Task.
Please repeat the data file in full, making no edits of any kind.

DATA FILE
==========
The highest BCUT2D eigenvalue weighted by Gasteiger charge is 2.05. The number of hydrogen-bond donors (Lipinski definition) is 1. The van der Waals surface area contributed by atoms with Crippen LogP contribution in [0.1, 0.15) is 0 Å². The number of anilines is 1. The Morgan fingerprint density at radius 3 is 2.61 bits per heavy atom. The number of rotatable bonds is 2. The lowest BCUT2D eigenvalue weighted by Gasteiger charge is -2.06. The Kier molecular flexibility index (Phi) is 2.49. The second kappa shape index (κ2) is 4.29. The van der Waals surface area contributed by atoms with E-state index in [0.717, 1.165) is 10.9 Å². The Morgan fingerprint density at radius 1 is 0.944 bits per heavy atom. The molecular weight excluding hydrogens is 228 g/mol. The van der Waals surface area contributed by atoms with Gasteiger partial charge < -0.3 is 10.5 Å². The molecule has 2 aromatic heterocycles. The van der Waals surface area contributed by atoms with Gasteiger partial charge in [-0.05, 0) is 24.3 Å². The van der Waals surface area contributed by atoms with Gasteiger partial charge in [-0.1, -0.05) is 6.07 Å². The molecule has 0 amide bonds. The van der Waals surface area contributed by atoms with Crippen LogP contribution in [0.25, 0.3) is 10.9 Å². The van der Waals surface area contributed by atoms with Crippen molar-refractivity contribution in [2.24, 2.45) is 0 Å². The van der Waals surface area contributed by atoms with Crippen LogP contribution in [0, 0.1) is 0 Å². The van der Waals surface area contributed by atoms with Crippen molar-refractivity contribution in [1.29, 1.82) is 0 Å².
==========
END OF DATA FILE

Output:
The highest BCUT2D eigenvalue weighted by Gasteiger charge is 2.05. The number of hydrogen-bond donors (Lipinski definition) is 1. The van der Waals surface area contributed by atoms with Crippen LogP contribution in [0.1, 0.15) is 0 Å². The number of anilines is 1. The Morgan fingerprint density at radius 3 is 2.61 bits per heavy atom. The number of rotatable bonds is 2. The lowest BCUT2D eigenvalue weighted by Gasteiger charge is -2.06. The Kier molecular flexibility index (Phi) is 2.49. The second kappa shape index (κ2) is 4.29. The van der Waals surface area contributed by atoms with E-state index in [0.717, 1.165) is 10.9 Å². The Morgan fingerprint density at radius 1 is 0.944 bits per heavy atom. The molecular weight excluding hydrogens is 228 g/mol. The van der Waals surface area contributed by atoms with Gasteiger partial charge < -0.3 is 10.5 Å². The molecule has 2 aromatic heterocycles. The van der Waals surface area contributed by atoms with Gasteiger partial charge in [-0.05, 0) is 24.3 Å². The van der Waals surface area contributed by atoms with Gasteiger partial charge in [-0.1, -0.05) is 6.07 Å². The molecule has 0 amide bonds. The van der Waals surface area contributed by atoms with Crippen LogP contribution in [0.25, 0.3) is 10.9 Å². The van der Waals surface area contributed by atoms with Crippen molar-refractivity contribution in [2.24, 2.45) is 0 Å². The van der Waals surface area contributed by atoms with Crippen LogP contribution in [0, 0.1) is 0 Å². The van der Waals surface area contributed by atoms with Crippen molar-refractivity contribution in [1.29, 1.82) is 0 Å².